Saving Registrations Using Azure Logic Apps

by Brad Jolicoeur
09/25/2018

I was recently implementing an online event registration form for a passion project I work on and needed a simple place to store the records that a group of authorized users could access. Google Sheets is a perfect candidate for this requirement since granting access to multiple users is easy and each user can subscribe to get notified when new records are added to the sheet. 

Azure Logic Apps are intended to be an inexpensive and easy way to integrate with Azure services and large number of third party services through a library of connectors.  There is Visual Studio support, but for simple integrations or workflows, the visual designer built into the Azure Portal works well. 

Azure Logic Apps have an integration with Google Sheets that made inserting rows easier than accessing the Google API directly and allowed me to add additional steps like adding the contact to our MailChimp list if they selected that option.

Since this use case is a relatively straight forward use of Azure Logic Apps, I thought I would share the steps I went through in this blog. 

Resources

Instructions

Start off by creating a Google Sheet that includes the column labels you need in the first row of the sheet.

Google Sheet with registration column labels

Create a new Logic App in Azure by clicking 'Create a resource' and searching for Logic App.

Create Azure Logic App


Once the Logic App finished deploying select the Logic App and the Designer will load up

Selecting the HTTP request trigger

We want to trigger this workflow from a HTTP request, so select 'When a HTTP Request is received tile'


Setting the JSON Schema for the HTTP trigger

Add a JSON Schema for the document that will be posted to the Logic App. You can use the example schema below to get started.

{
   "properties": {
              "email": { "type": "string"},
              "firstName": { "type": "string"},
              "lastName": {"type": "string"},
              "phone": {"type": "string"},
               "submitted": {"type": "string"}
    }
}

Expand the advanced options to set the Method. For this example we are going to select 'POST'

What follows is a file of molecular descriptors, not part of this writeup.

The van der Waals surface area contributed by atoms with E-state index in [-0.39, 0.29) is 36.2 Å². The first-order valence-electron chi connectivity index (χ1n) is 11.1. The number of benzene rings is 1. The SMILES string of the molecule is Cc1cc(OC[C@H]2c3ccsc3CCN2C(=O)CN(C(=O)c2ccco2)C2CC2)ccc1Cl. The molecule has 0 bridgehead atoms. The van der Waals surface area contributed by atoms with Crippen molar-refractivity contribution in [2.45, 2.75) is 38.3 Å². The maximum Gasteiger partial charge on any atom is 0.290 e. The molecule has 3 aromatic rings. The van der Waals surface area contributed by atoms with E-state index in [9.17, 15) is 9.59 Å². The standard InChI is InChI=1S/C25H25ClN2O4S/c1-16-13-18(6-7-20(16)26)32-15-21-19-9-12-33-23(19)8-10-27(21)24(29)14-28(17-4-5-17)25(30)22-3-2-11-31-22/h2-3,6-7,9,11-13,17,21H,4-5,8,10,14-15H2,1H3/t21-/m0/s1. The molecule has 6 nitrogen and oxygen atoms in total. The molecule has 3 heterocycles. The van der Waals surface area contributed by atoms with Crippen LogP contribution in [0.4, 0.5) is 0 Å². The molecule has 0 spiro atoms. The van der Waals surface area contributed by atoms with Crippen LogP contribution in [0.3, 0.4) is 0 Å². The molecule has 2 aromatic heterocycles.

Adding HTTP method to trigger

Click the New Step button and search for Google Sheets and select Insert Row under the Google Sheets option.


Selecting Insert Row Google Sheets Action

You will get a prompt to log into Google. Use the account you created the Sheet under to log in. Once you are logged in you will be able to browse for the sheet you created under your account. The row 1 values will show up as fields and when you put the cursor in each field a list of fields from the JSON schema will show up on the right. Map the fields from the schema into the sheet.


Mapping the HTTP Post to the Google Sheet

Click the 'New Step' button again and add a response step to let the caller know it was successful.

Setting the response


In my real world Logic App I also added the MailChimp list add action after the response.  I'm leaving that out of this example to keep it concise.  I added the MailChimp step after the response so the user does not need to wait for that step to complete.  The Logic App will continue to process even after the response is sent and the user will get an email notification from MailChimp when the user is added to the list.  

Once you save the Logic App in the Designer the HTTP post URL will populate. To test the Logic App, copy that URL into Postman or another testing tool. Add the header Content-Type application/json and a JSON object that matches your JSON Schema to post.


Posting a message to test the logic app

The success response indicates that the request was successful. If there is an issue with the request an error message will be returned.

Now open up your Google Sheet and the row will be inserted

Showing the row is posted to the sheet


Once I had the Azure Logic App created, inserting a row to the Google Sheet was as simple as using HttpClient to post the JSON formatted data to the Logic App.

string myJson = JsonConvert.SerializeObject(model);
using (var client = new HttpClient())
   {
           var response = await client.PostAsync(
                    @"https://your-url-goes-here",
                     new StringContent(myJson, Encoding.UTF8, "application/json"));
    }

That's it! Hope you find this example useful.